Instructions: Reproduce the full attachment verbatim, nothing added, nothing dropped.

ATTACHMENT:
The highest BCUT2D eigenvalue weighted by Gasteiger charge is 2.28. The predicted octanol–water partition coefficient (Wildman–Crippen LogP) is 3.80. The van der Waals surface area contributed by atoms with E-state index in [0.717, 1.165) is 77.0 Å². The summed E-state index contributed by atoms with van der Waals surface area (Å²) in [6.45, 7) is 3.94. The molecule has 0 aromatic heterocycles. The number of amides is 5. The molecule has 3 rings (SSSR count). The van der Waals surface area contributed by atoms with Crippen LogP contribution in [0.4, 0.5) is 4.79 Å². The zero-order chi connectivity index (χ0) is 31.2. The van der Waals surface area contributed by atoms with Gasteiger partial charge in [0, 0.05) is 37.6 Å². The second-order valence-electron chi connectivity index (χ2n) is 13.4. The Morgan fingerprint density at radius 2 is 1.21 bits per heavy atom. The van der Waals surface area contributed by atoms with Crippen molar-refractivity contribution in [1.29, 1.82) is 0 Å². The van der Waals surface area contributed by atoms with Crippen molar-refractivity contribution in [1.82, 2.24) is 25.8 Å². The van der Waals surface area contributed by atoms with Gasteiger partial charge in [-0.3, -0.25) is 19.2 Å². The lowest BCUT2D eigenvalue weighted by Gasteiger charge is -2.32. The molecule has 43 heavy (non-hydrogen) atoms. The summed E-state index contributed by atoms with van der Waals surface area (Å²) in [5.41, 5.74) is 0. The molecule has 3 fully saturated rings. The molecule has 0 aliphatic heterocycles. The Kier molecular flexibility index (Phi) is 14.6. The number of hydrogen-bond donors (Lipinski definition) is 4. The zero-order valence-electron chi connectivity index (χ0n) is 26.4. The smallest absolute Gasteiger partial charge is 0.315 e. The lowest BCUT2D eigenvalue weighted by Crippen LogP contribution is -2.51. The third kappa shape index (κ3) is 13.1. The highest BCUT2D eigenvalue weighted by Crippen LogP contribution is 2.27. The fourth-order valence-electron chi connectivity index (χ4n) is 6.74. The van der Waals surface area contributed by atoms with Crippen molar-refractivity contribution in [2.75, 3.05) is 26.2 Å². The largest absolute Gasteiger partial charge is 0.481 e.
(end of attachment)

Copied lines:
The highest BCUT2D eigenvalue weighted by Gasteiger charge is 2.28. The predicted octanol–water partition coefficient (Wildman–Crippen LogP) is 3.80. The van der Waals surface area contributed by atoms with E-state index in [0.717, 1.165) is 77.0 Å². The summed E-state index contributed by atoms with van der Waals surface area (Å²) in [6.45, 7) is 3.94. The molecule has 0 aromatic heterocycles. The number of amides is 5. The molecule has 3 rings (SSSR count). The van der Waals surface area contributed by atoms with Crippen LogP contribution in [0.4, 0.5) is 4.79 Å². The zero-order chi connectivity index (χ0) is 31.2. The van der Waals surface area contributed by atoms with Gasteiger partial charge in [0, 0.05) is 37.6 Å². The second-order valence-electron chi connectivity index (χ2n) is 13.4. The Morgan fingerprint density at radius 2 is 1.21 bits per heavy atom. The van der Waals surface area contributed by atoms with Crippen molar-refractivity contribution in [1.29, 1.82) is 0 Å². The van der Waals surface area contributed by atoms with Crippen molar-refractivity contribution in [1.82, 2.24) is 25.8 Å². The van der Waals surface area contributed by atoms with Gasteiger partial charge in [-0.3, -0.25) is 19.2 Å². The lowest BCUT2D eigenvalue weighted by Gasteiger charge is -2.32. The molecule has 43 heavy (non-hydrogen) atoms. The summed E-state index contributed by atoms with van der Waals surface area (Å²) in [5.41, 5.74) is 0. The molecule has 3 fully saturated rings. The molecule has 0 aliphatic heterocycles. The Kier molecular flexibility index (Phi) is 14.6. The number of hydrogen-bond donors (Lipinski definition) is 4. The zero-order valence-electron chi connectivity index (χ0n) is 26.4. The smallest absolute Gasteiger partial charge is 0.315 e. The lowest BCUT2D eigenvalue weighted by Crippen LogP contribution is -2.51. The third kappa shape index (κ3) is 13.1. The highest BCUT2D eigenvalue weighted by Crippen LogP contribution is 2.27. The fourth-order valence-electron chi connectivity index (χ4n) is 6.74. The van der Waals surface area contributed by atoms with Crippen molar-refractivity contribution in [2.75, 3.05) is 26.2 Å². The largest absolute Gasteiger partial charge is 0.481 e.